- The Washington Times - Tuesday, April 20, 2021

It seems questioning election results is good — if you’re a Democrat that is.

Almost two and a half years after losing the Georgia gubernatorial contest, Stacey Abrams maintains the election was stolen from her.

Testifying before the U.S. Senate on election integrity — of all topics — Mrs. Abrams refused to concede she lost the 2018 contest. 

Asked by Texas Sen. Ted Cruz, “Yes or no, do you still maintain the 2018 election was stolen?,” Mrs. Abrams squirmed. 

“It was stolen from the voters of Georgia,” she replied. “We do not know what they would have done because not every eligible Georgian was permitted to participate fully in the election.”

Mrs. Abrams continued: “Brian Kemp won under the rules that were in place. … I will continue to disagree with the system until it is fixed.”

Mrs. Abrams’ argument is not unlike former President Donald J. Trump’s — you know, the one the mainstream media as dubbed as “The Big Lie,” of the election being stolen from him because the rules of the game were changed beforehand. Yet, Mrs. Abrams will be able to get away with it — because no one will press will call her out on it.

If the argument were applied equally — to both parties — then the mainstream media would be shouting at the rooftops how Mrs. Abrams’ ongoing campaign is delegitimizing our electoral process, upending a legitimate election. Yet, crickets.

It should come as no surprise. After Mr. Trump won the presidency in 2016, Democrats and the mainstream media used every tool at their disposal to delegitimize the election. His opponent, Hillary Clinton, blamed the Russians, called him “illegitimate,” and the press happily obliged her in perpetuating the narrative — despite the harm it did to the electorate.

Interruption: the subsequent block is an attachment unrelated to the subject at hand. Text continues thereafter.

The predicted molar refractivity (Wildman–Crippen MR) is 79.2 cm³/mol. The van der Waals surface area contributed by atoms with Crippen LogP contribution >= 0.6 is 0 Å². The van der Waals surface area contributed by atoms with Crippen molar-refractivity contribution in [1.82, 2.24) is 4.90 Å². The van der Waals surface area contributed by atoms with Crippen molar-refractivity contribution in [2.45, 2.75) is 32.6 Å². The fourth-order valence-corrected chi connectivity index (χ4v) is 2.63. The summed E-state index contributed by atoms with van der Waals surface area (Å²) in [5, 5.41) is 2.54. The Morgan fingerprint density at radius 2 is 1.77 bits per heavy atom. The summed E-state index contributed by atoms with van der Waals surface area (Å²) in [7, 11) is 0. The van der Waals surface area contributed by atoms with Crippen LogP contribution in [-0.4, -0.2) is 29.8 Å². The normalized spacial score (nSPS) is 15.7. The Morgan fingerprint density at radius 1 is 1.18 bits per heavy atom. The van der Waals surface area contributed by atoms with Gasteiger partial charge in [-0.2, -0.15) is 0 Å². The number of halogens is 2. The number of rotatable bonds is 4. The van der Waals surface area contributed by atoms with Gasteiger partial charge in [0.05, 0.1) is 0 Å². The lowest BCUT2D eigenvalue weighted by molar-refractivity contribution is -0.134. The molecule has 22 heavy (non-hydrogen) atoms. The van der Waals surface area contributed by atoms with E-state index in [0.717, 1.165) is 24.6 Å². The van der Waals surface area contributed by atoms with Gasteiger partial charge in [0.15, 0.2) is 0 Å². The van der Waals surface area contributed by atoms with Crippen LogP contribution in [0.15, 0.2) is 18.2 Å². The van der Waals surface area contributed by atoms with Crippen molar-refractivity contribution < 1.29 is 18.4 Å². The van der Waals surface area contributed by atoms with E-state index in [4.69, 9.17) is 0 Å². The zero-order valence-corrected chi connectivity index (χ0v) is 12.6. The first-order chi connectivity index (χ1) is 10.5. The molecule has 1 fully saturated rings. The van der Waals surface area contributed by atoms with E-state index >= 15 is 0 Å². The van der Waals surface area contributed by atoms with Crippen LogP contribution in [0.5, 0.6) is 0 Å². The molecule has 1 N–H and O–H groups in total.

In 2018, before the midterm elections, nearly two in five American voters didn’t believe U.S. elections were fair, according to an NPR/Marist poll. At the time, non-White voters, women and Democrats all reported substantially greater doubts about the fairness of the elections compared to Republicans, 91 percent of whom believe elections are fair.

Forty-seven percent of the poll’s respondents said they thought it was either likely or very likely that not all votes would be counted in November, driven by almost 60% of non-White voters who thought there would be an incorrect tabulation. 

Yet no stories were written to subdue these fears. No stories were produced that defended the integrity of our electoral system. Trump won, so anything was possible. Election results should be questioned.

Now that the shoe is on the other foot — and Republicans are second-guessing the validity of the electoral process — the press is going mad, claiming Republicans were brainwashed into believing a “big lie” that the election was stolen. 

It seems to me election integrity is a bipartisan issue. When your team loses, you want to be 100% sure your vote counted and have faith in the process. That’s why improving our state election laws is vitally important. Reforms should be made soberly, transparently and without hyperpartisanship and ramped-up rhetoric. Both sides want it. And need it. 

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